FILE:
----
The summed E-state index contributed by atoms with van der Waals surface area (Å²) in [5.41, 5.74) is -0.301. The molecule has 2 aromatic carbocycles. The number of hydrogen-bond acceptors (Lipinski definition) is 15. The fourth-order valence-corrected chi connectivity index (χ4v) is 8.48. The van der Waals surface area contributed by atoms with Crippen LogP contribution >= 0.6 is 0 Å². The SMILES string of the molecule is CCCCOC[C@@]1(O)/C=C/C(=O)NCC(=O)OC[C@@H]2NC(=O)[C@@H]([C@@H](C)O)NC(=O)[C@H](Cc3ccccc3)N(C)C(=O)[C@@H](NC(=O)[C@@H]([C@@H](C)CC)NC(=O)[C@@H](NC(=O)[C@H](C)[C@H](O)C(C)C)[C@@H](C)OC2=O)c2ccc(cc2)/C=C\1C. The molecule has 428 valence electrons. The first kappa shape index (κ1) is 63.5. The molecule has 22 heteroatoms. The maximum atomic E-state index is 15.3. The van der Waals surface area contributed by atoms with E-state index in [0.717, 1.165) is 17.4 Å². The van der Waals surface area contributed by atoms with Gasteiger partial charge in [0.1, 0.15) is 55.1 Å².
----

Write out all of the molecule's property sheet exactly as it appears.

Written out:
The summed E-state index contributed by atoms with van der Waals surface area (Å²) in [5.41, 5.74) is -0.301. The molecule has 2 aromatic carbocycles. The number of hydrogen-bond acceptors (Lipinski definition) is 15. The fourth-order valence-corrected chi connectivity index (χ4v) is 8.48. The van der Waals surface area contributed by atoms with Crippen LogP contribution >= 0.6 is 0 Å². The SMILES string of the molecule is CCCCOC[C@@]1(O)/C=C/C(=O)NCC(=O)OC[C@@H]2NC(=O)[C@@H]([C@@H](C)O)NC(=O)[C@H](Cc3ccccc3)N(C)C(=O)[C@@H](NC(=O)[C@@H]([C@@H](C)CC)NC(=O)[C@@H](NC(=O)[C@H](C)[C@H](O)C(C)C)[C@@H](C)OC2=O)c2ccc(cc2)/C=C\1C. The molecule has 428 valence electrons. The first kappa shape index (κ1) is 63.5. The molecule has 22 heteroatoms. The maximum atomic E-state index is 15.3. The van der Waals surface area contributed by atoms with E-state index in [0.717, 1.165) is 17.4 Å². The van der Waals surface area contributed by atoms with Gasteiger partial charge in [0.1, 0.15) is 55.1 Å².